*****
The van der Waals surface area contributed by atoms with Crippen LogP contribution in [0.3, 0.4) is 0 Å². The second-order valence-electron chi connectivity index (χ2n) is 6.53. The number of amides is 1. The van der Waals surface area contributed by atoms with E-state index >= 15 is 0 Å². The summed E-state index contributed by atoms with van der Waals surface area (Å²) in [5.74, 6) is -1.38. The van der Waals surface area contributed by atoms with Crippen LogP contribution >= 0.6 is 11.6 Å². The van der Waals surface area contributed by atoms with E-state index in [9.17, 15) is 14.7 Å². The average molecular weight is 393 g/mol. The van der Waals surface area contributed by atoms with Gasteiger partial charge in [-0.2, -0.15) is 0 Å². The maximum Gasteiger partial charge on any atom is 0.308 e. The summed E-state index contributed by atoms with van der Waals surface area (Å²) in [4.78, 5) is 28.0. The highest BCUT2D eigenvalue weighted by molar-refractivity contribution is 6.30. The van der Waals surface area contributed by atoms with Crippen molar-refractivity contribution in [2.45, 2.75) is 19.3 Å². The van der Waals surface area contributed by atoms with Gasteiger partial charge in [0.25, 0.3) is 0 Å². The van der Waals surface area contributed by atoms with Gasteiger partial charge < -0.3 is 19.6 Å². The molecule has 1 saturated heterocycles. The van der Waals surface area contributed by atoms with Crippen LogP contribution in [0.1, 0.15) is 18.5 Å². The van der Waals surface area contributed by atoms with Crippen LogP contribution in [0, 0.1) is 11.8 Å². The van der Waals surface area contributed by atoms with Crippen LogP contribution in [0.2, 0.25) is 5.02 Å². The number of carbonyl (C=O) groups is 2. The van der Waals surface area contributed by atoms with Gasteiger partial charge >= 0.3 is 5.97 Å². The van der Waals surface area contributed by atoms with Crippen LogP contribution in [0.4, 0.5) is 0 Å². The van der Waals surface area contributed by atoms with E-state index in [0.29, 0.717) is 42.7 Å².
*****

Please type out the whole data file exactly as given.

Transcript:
The van der Waals surface area contributed by atoms with Crippen LogP contribution in [0.3, 0.4) is 0 Å². The second-order valence-electron chi connectivity index (χ2n) is 6.53. The number of amides is 1. The van der Waals surface area contributed by atoms with E-state index >= 15 is 0 Å². The summed E-state index contributed by atoms with van der Waals surface area (Å²) in [5.74, 6) is -1.38. The van der Waals surface area contributed by atoms with Crippen LogP contribution >= 0.6 is 11.6 Å². The van der Waals surface area contributed by atoms with E-state index in [9.17, 15) is 14.7 Å². The average molecular weight is 393 g/mol. The van der Waals surface area contributed by atoms with Gasteiger partial charge in [-0.2, -0.15) is 0 Å². The maximum Gasteiger partial charge on any atom is 0.308 e. The summed E-state index contributed by atoms with van der Waals surface area (Å²) in [4.78, 5) is 28.0. The highest BCUT2D eigenvalue weighted by molar-refractivity contribution is 6.30. The van der Waals surface area contributed by atoms with Crippen molar-refractivity contribution in [2.45, 2.75) is 19.3 Å². The van der Waals surface area contributed by atoms with Gasteiger partial charge in [0.25, 0.3) is 0 Å². The van der Waals surface area contributed by atoms with Gasteiger partial charge < -0.3 is 19.6 Å². The molecule has 1 saturated heterocycles. The van der Waals surface area contributed by atoms with Crippen LogP contribution in [0.1, 0.15) is 18.5 Å². The van der Waals surface area contributed by atoms with Crippen LogP contribution in [0, 0.1) is 11.8 Å². The van der Waals surface area contributed by atoms with Crippen LogP contribution in [0.2, 0.25) is 5.02 Å². The number of carbonyl (C=O) groups is 2. The van der Waals surface area contributed by atoms with Gasteiger partial charge >= 0.3 is 5.97 Å². The van der Waals surface area contributed by atoms with Crippen LogP contribution in [0.4, 0.5) is 0 Å². The van der Waals surface area contributed by atoms with E-state index in [0.29, 0.717) is 42.7 Å².